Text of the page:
“You know, mama,” my six year old said, walking to the fridge, “a man’s gotta do what a man’s gotta do.”
I stared at him in bemusement. “Does he?”
He nodded, “Yep. And you know I’m a man.”
I studied his red hair that refuses to lay flat, his bright blue eyes, his gapped tooth smile, his smooth cheeks. “I didn’t know that. I thought you were a little boy.”
He shook his had at my silliness as he helped himself to water from the fridge. “You just think I’m a little boy. I’m really a man.”
I watched him drink his water, noting that his head comes nearly to my shoulders. At six, he still has a long ways to grow and beyond a doubt he’ll tower over me in a few years. His father is over six feet tall. His great uncles and cousins stretch five or six inches taller than that. His great grandfather was a giant of a man at 6’4″ and 250 or more pounds. I can almost see him in his cousin Kyle. Pictures of Joseph and Kyle at the same age look as if they’re siblings rather than second cousins.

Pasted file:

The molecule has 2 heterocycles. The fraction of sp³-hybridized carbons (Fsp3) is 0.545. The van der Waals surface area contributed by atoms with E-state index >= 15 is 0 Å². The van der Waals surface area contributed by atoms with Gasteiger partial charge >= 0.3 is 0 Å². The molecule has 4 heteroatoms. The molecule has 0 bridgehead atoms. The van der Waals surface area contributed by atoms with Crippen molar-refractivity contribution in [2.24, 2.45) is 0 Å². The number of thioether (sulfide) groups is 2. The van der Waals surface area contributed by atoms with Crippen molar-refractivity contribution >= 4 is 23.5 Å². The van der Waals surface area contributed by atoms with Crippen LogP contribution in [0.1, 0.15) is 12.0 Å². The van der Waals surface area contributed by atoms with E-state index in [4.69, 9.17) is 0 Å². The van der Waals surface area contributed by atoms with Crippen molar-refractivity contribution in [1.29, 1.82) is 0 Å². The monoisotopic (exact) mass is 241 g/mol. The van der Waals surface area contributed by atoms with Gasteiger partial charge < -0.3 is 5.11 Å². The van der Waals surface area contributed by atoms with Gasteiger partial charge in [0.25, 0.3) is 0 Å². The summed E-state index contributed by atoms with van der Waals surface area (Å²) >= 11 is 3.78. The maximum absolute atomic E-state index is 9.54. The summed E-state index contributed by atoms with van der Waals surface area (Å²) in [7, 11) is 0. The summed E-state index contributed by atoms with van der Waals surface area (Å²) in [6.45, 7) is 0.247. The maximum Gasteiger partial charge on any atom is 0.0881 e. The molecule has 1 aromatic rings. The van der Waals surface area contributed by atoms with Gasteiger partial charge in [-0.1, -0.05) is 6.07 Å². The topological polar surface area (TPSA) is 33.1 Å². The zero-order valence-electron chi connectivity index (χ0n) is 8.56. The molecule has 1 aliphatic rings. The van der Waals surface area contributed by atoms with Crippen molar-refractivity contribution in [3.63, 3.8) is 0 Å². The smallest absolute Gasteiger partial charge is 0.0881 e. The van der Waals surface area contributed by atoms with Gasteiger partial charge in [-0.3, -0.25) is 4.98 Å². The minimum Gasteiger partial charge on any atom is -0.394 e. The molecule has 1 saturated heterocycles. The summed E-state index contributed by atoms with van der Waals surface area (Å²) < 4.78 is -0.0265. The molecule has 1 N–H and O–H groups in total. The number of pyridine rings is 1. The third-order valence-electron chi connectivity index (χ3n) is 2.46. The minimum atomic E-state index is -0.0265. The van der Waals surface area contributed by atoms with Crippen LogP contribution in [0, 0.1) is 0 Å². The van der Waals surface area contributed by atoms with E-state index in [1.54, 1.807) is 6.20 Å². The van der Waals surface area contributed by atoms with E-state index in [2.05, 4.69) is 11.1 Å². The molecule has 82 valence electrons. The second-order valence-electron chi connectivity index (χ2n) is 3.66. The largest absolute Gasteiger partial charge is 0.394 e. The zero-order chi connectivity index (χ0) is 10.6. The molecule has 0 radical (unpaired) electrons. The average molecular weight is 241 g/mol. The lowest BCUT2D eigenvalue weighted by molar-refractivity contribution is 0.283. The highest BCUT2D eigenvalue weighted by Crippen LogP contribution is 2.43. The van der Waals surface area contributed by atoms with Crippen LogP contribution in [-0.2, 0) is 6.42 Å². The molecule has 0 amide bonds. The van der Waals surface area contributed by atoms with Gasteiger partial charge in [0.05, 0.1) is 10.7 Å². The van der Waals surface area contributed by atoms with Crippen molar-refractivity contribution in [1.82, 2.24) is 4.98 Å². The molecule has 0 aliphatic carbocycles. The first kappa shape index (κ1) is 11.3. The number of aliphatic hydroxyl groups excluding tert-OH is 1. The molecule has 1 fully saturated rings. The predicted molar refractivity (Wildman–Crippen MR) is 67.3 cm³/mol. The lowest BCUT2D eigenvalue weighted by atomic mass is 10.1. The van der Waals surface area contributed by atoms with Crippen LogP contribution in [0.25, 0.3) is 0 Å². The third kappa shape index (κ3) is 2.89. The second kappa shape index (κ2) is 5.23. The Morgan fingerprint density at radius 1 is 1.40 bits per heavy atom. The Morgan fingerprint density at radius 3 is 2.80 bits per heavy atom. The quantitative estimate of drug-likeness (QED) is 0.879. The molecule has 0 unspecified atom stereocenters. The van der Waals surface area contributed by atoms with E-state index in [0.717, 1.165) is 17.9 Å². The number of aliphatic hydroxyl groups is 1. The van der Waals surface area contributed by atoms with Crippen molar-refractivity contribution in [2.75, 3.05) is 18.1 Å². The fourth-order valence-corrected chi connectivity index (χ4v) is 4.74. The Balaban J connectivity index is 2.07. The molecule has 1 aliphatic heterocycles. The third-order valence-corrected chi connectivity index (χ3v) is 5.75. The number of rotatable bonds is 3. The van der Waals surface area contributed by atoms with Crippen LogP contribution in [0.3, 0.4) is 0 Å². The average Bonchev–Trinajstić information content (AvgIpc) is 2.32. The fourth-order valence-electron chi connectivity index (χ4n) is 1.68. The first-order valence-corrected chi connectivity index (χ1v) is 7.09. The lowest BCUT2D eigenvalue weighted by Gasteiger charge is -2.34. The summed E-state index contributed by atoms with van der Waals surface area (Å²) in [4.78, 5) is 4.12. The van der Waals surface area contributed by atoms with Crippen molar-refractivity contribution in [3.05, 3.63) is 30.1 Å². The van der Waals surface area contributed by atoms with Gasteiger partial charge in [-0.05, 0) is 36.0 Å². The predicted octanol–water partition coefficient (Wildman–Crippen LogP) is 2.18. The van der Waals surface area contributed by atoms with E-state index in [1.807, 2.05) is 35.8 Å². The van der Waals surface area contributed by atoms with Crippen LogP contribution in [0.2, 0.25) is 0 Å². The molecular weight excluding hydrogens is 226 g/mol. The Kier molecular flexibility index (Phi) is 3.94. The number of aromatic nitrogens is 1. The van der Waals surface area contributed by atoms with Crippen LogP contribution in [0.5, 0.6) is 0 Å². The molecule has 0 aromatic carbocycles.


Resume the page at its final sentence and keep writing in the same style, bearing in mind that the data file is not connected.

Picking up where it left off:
And I wonder…
Will I one day look at Joseph and instead of seeing the man, still see the boy? Will I remember him as the laughing little smart mouth who makes me giggle at his wit when his chin grows whiskers? What do mother remember of their sons and daughters when those children are adults? How odd must it feel.
Already I can’t remember him as a baby. His toddler years are fading. I’m shocked when I see pictures, wondering how it went so fast.
So how much odder will it feel when he really is a man?
I hugged him tight as he walked away from the fridge. Because a mama’s got to do what a mama’s got to do.